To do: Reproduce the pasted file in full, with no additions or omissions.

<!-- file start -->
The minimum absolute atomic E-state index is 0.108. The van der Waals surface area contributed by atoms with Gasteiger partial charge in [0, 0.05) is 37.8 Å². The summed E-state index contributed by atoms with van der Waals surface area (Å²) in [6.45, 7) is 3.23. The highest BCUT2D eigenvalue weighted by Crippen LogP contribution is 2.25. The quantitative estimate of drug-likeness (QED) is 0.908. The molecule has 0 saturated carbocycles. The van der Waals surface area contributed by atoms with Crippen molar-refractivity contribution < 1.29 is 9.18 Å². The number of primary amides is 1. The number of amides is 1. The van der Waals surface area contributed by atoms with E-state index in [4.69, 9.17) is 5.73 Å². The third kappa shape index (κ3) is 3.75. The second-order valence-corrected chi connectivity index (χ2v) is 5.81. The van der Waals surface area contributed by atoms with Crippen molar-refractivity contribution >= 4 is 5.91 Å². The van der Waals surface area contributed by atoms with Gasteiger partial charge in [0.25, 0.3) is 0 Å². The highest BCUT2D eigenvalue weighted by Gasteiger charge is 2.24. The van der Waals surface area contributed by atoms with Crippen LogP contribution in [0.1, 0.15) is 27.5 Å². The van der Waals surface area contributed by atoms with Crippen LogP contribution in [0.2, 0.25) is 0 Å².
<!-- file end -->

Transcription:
The minimum absolute atomic E-state index is 0.108. The van der Waals surface area contributed by atoms with Gasteiger partial charge in [0, 0.05) is 37.8 Å². The summed E-state index contributed by atoms with van der Waals surface area (Å²) in [6.45, 7) is 3.23. The highest BCUT2D eigenvalue weighted by Crippen LogP contribution is 2.25. The quantitative estimate of drug-likeness (QED) is 0.908. The molecule has 0 saturated carbocycles. The van der Waals surface area contributed by atoms with Crippen molar-refractivity contribution < 1.29 is 9.18 Å². The number of primary amides is 1. The number of amides is 1. The van der Waals surface area contributed by atoms with E-state index in [4.69, 9.17) is 5.73 Å². The third kappa shape index (κ3) is 3.75. The second-order valence-corrected chi connectivity index (χ2v) is 5.81. The van der Waals surface area contributed by atoms with Crippen molar-refractivity contribution >= 4 is 5.91 Å². The van der Waals surface area contributed by atoms with Gasteiger partial charge in [0.25, 0.3) is 0 Å². The highest BCUT2D eigenvalue weighted by Gasteiger charge is 2.24. The van der Waals surface area contributed by atoms with Crippen LogP contribution in [0.1, 0.15) is 27.5 Å². The van der Waals surface area contributed by atoms with Crippen LogP contribution in [0.2, 0.25) is 0 Å².